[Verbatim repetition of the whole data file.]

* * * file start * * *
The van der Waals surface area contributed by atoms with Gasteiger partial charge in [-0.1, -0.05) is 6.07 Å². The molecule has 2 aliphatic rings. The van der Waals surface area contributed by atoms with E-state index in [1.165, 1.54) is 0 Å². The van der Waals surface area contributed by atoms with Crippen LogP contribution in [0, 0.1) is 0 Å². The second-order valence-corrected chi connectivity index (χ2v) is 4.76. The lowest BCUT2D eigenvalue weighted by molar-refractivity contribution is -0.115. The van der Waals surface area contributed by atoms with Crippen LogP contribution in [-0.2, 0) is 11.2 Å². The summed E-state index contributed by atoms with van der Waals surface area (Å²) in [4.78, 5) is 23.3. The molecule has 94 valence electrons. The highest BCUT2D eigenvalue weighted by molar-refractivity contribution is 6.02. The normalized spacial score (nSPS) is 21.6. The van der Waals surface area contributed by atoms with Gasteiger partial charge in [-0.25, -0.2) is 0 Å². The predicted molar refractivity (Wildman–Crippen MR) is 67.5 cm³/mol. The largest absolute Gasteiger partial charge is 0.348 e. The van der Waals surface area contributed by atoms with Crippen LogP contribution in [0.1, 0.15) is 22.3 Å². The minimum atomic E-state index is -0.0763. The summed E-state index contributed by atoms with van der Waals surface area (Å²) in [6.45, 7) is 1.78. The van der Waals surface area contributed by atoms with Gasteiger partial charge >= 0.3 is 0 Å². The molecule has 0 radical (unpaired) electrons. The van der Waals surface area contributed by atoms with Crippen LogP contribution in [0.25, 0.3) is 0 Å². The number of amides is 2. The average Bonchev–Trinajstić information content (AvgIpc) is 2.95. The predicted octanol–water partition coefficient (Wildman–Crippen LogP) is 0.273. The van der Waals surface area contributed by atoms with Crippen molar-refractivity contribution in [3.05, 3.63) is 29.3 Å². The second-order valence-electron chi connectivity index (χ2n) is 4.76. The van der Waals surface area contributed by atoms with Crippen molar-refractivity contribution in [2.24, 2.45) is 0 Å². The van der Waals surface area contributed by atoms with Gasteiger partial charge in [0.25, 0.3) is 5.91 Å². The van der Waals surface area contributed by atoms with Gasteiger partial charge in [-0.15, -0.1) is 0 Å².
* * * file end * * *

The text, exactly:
The van der Waals surface area contributed by atoms with Gasteiger partial charge in [-0.1, -0.05) is 6.07 Å². The molecule has 2 aliphatic rings. The van der Waals surface area contributed by atoms with E-state index in [1.165, 1.54) is 0 Å². The van der Waals surface area contributed by atoms with Crippen LogP contribution in [0, 0.1) is 0 Å². The second-order valence-corrected chi connectivity index (χ2v) is 4.76. The lowest BCUT2D eigenvalue weighted by molar-refractivity contribution is -0.115. The van der Waals surface area contributed by atoms with Crippen LogP contribution in [-0.2, 0) is 11.2 Å². The summed E-state index contributed by atoms with van der Waals surface area (Å²) in [4.78, 5) is 23.3. The molecule has 94 valence electrons. The highest BCUT2D eigenvalue weighted by molar-refractivity contribution is 6.02. The normalized spacial score (nSPS) is 21.6. The van der Waals surface area contributed by atoms with Gasteiger partial charge in [-0.25, -0.2) is 0 Å². The predicted molar refractivity (Wildman–Crippen MR) is 67.5 cm³/mol. The largest absolute Gasteiger partial charge is 0.348 e. The van der Waals surface area contributed by atoms with Crippen LogP contribution in [0.1, 0.15) is 22.3 Å². The minimum atomic E-state index is -0.0763. The summed E-state index contributed by atoms with van der Waals surface area (Å²) in [6.45, 7) is 1.78. The van der Waals surface area contributed by atoms with Gasteiger partial charge >= 0.3 is 0 Å². The molecule has 0 radical (unpaired) electrons. The van der Waals surface area contributed by atoms with Crippen LogP contribution in [0.25, 0.3) is 0 Å². The number of amides is 2. The average Bonchev–Trinajstić information content (AvgIpc) is 2.95. The predicted octanol–water partition coefficient (Wildman–Crippen LogP) is 0.273. The van der Waals surface area contributed by atoms with Crippen molar-refractivity contribution in [3.05, 3.63) is 29.3 Å². The second-order valence-electron chi connectivity index (χ2n) is 4.76. The van der Waals surface area contributed by atoms with Crippen molar-refractivity contribution in [2.24, 2.45) is 0 Å². The van der Waals surface area contributed by atoms with Gasteiger partial charge in [0.25, 0.3) is 5.91 Å². The van der Waals surface area contributed by atoms with Gasteiger partial charge in [-0.15, -0.1) is 0 Å².